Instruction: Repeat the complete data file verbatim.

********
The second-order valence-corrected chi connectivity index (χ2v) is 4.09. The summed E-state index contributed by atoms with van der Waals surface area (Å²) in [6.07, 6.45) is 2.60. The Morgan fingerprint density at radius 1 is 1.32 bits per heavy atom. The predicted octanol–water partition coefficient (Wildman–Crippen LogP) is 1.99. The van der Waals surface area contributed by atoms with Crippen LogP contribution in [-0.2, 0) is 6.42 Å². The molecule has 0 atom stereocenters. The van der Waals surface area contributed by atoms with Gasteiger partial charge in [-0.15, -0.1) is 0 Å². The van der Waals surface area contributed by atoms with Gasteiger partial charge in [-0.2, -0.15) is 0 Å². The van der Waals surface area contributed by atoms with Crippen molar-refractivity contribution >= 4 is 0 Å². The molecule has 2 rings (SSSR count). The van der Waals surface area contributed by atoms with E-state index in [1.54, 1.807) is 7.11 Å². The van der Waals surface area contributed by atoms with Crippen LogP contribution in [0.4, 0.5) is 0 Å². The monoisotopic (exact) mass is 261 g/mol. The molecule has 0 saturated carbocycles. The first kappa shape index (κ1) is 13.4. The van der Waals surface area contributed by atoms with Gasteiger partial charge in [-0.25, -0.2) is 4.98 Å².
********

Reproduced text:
The second-order valence-corrected chi connectivity index (χ2v) is 4.09. The summed E-state index contributed by atoms with van der Waals surface area (Å²) in [6.07, 6.45) is 2.60. The Morgan fingerprint density at radius 1 is 1.32 bits per heavy atom. The predicted octanol–water partition coefficient (Wildman–Crippen LogP) is 1.99. The van der Waals surface area contributed by atoms with Crippen LogP contribution in [-0.2, 0) is 6.42 Å². The molecule has 0 atom stereocenters. The van der Waals surface area contributed by atoms with Gasteiger partial charge in [-0.15, -0.1) is 0 Å². The van der Waals surface area contributed by atoms with Gasteiger partial charge in [-0.2, -0.15) is 0 Å². The van der Waals surface area contributed by atoms with Crippen molar-refractivity contribution >= 4 is 0 Å². The molecule has 2 rings (SSSR count). The van der Waals surface area contributed by atoms with E-state index in [1.54, 1.807) is 7.11 Å². The van der Waals surface area contributed by atoms with Crippen LogP contribution in [0.4, 0.5) is 0 Å². The monoisotopic (exact) mass is 261 g/mol. The molecule has 0 saturated carbocycles. The first kappa shape index (κ1) is 13.4. The van der Waals surface area contributed by atoms with Gasteiger partial charge in [-0.25, -0.2) is 4.98 Å².